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If you’re like me, Wikipedia isn’t just a resource, it’s a source of entertainment. I spend hours clicking through articles, learning everything from topics that concern me (music and social media) to niche subjects that could not be further from my field of expertise (Alexander the Great and Narcissus). While I do spend quite a bit of time on it, I have struggled to find a suitable desktop Wikipedia experience.

Today we’ll take a look at Wikibot, a simple and straightforward app that brings Wikipedia browsing to the desktop.

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There are plenty of ways to open and switch apps. There are app launchers, the dock, Spotlight, Mission Control, the Launchpad, and the Cmd+Tab app switcher. We all use a different method, all of which have their own strengths and weaknesses. For the most part, I simply use the dock, but one thing that I’ve never liked about it is that it’s very difficult to organize.

What if the dock could get some sort of feature that would make it more organized? Say, something like tabs that divide your apps into categories? Well, today we’re reviewing an app called Tab Launcher that does just that. Let’s take a look.

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We’ve all seen and used “social browsers” in the past. The idea is nice but the result is often a bulky, awkward and cluttered browser that you wouldn’t dream of using full time.

Rockmelt is here to change that. This browser might be the first ever to successfully integrate the services you use most with a solid browsing experience, all snapped neatly on top of an app that you might already use every day.

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Macs these days span the extremes, from 11-inch MacBook Airs to 27-inch iMacs. It’s a prevalent first-world problem: there’s not enough space on your laptop, but everything’s too far away on the big screen. When you’re working on a large screen monitor (or two), especially when you work in design, you lose focus when you go searching through menu bar items way off in the arctic circle of your monitor.

MenuPop by Binary Bakery is an attempt to remedy this by making menu bar items available anywhere on your screen. Read on to find out if this little utility can save you from getting lost in a sea of pixels!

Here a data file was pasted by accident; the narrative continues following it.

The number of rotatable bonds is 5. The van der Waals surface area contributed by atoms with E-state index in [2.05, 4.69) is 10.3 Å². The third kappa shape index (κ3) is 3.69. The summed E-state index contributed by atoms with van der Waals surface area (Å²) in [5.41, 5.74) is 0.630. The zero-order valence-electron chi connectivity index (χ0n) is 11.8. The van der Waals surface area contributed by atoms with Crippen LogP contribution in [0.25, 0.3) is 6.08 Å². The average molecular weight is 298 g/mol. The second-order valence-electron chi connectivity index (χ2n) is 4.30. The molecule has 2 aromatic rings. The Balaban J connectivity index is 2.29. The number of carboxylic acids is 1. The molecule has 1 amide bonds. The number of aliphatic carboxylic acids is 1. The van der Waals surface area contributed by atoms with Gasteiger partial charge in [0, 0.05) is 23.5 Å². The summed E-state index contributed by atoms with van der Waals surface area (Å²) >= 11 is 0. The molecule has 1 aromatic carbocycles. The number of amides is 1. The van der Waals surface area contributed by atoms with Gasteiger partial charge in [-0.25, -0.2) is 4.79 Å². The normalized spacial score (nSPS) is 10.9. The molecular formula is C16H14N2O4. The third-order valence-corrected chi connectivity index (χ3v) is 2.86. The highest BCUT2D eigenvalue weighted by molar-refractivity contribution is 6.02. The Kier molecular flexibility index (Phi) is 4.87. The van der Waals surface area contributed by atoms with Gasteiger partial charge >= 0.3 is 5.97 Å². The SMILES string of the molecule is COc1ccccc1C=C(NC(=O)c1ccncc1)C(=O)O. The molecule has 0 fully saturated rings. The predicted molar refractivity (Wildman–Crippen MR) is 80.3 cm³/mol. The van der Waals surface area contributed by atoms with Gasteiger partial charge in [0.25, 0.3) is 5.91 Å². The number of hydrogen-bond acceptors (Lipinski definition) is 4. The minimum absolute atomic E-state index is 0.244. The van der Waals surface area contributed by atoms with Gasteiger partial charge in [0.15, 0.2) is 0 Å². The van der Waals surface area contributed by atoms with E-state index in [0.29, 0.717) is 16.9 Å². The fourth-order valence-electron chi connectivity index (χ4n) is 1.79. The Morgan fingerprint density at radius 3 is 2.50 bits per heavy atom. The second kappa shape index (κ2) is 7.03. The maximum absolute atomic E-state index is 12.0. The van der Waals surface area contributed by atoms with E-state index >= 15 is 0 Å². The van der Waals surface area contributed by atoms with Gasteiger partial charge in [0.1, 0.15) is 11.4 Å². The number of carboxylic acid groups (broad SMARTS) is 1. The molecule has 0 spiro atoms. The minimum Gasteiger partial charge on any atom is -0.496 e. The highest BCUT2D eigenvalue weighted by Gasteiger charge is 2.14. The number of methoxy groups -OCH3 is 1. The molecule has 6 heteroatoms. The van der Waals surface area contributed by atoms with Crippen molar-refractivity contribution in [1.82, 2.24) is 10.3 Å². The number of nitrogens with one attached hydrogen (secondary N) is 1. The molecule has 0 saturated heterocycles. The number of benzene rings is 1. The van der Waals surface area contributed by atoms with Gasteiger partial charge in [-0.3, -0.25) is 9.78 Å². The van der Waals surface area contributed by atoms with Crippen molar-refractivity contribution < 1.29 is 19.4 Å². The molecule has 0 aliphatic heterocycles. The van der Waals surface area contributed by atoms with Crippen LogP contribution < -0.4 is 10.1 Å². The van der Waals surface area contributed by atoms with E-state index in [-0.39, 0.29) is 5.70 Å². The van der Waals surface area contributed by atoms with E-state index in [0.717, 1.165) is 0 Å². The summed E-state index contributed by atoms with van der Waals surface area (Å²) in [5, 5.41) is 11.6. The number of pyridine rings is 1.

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There are a few new features in Lion that you might not have heard about or used yet: Versions, Autosave and Resume. Versions aims to bring the functionality of Time Machine to your documents. This means that you can view several versions of your documents with the changes that happen over time even if you have deleted or added new things to the document.

Autosave is a feature that makes certain apps save your documents automatically after a certain period of time, to avoid losing important changes that you may have made after your previous save. Additionally, Resume, is a feature that allows you to open apps and find them to be in the state that they were in before you closed them. Want to learn more about them?

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Kickoff certainly had a bumpy launch a few weeks ago. The app got so many downloads that their server broke within a few hours of launching, and, as a result, many users where seeing problems with the app, such as crashing or no syncing between accounts. Then they got some unfortunate news that no developer would ever want to hear: Apple rejected the app when they tried to update it. The reason? It was a subscription service and was therefore not allowed in the App Store, despite being approved twice before.

This was surely an unfortunate time for Kickoff. Still, those guys wouldn’t take no for an answer. They have taken it all on the chin, as seen on their blog, and they now offer it as a direct download from their site.

So, has the team learned from their mistakes? Have they made the app more solid and robust to handle all of their traffic? Most importantly, should you invest your well earned money into their service? Read on after the break to find out.